Advertisement

How can prescription mood-altering drugs affect my health?

Prescription mood-altering drugs, such as anti-anxiety agents, antidepressants, and sedatives, have long been marketed to women. Benzodiazepines are one category of prescribed mood altering drugs, commonly referred to as tranquilizers. Doctors have prescribed them widely, especially to women, since the 1960s for short-term relief of anxiety and sleeping problems, as well as to ease withdrawal from other drugs. Common tranquilizers are Valium (diazepam), Ativan (lorazepam), Serax (oxazepam), Xanax (alprazolam), and Klonopin (clonazepam). Even short-term use of tranquilizers can harm memory and reasoning, balance and coordination. And there are more serious effects from longer-term use of tranquilizers, including feeling dull, suicidal, and anxious. like alcohol, tranquilizers can be especially dangerous for women who are pregnant or elderly.

Our Bodies, Ourselves: A New Edition for a New Era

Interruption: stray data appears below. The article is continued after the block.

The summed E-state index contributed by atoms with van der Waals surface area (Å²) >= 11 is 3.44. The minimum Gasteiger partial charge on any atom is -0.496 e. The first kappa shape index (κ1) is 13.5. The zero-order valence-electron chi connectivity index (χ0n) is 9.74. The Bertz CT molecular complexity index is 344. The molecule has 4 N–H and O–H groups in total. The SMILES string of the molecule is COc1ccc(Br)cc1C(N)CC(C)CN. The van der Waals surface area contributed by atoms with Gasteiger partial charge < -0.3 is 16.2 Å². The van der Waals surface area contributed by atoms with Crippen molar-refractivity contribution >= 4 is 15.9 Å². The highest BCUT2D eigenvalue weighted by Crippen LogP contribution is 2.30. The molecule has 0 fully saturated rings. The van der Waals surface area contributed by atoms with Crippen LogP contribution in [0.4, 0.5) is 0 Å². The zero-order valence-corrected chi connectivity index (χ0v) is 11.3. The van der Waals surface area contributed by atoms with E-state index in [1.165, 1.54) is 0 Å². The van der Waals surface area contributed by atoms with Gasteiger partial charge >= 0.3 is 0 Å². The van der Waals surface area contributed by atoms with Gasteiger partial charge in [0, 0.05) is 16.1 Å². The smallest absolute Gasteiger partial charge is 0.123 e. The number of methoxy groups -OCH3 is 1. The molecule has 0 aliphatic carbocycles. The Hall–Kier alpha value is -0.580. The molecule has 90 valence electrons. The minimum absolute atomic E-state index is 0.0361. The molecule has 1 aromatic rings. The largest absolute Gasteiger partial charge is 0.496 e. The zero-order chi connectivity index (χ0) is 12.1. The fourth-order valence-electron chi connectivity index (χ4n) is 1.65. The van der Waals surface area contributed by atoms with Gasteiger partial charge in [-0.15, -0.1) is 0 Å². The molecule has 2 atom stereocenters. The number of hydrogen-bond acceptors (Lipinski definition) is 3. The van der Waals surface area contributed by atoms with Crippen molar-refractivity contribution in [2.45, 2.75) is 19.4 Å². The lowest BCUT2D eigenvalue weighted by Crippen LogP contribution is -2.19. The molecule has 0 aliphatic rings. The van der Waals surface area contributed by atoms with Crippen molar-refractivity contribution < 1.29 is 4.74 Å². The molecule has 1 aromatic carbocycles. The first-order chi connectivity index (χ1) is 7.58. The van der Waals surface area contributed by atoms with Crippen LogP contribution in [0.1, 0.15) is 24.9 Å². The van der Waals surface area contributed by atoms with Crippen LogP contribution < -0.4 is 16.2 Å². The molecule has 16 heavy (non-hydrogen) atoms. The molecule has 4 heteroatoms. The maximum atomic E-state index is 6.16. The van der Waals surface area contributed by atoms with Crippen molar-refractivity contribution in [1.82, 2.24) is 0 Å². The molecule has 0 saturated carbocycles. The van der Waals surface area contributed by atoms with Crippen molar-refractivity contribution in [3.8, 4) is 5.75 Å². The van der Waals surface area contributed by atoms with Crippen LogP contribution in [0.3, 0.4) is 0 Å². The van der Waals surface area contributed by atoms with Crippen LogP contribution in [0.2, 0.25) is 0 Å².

More About this Book

Our Bodies, Ourselves: A New Edition for a New Era

America's best-selling book on all aspects of women's health With more than four million copies sold, "Our Bodies, Ourselves" is "the" classic resource that women of all ages can turn to for...

Continue Learning about Mood Stablizing Agents

Does carbamazepine have any side effects?
Donna Hill Howes, RNDonna Hill Howes, RN
Side effects may include dizziness, drowsiness, depressed mood, anxiety, weakness, headaches, lazy e...
More Answers
What should I know before taking carbamazepine?
Donna Hill Howes, RNDonna Hill Howes, RN
Your doctor will need to do blood work, liver tests, and a urine analysis before starting treatment....
More Answers
Eat Cereal for Breakfast, Be Happy All Day
Eat Cereal for Breakfast, Be Happy All Day
Avoid These Bad Fats for a Better Mood
Avoid These Bad Fats for a Better Mood

Important: This content reflects information from various individuals and organizations and may offer alternative or opposing points of view. It should not be used for medical advice, diagnosis or treatment. As always, you should consult with your healthcare provider about your specific health needs.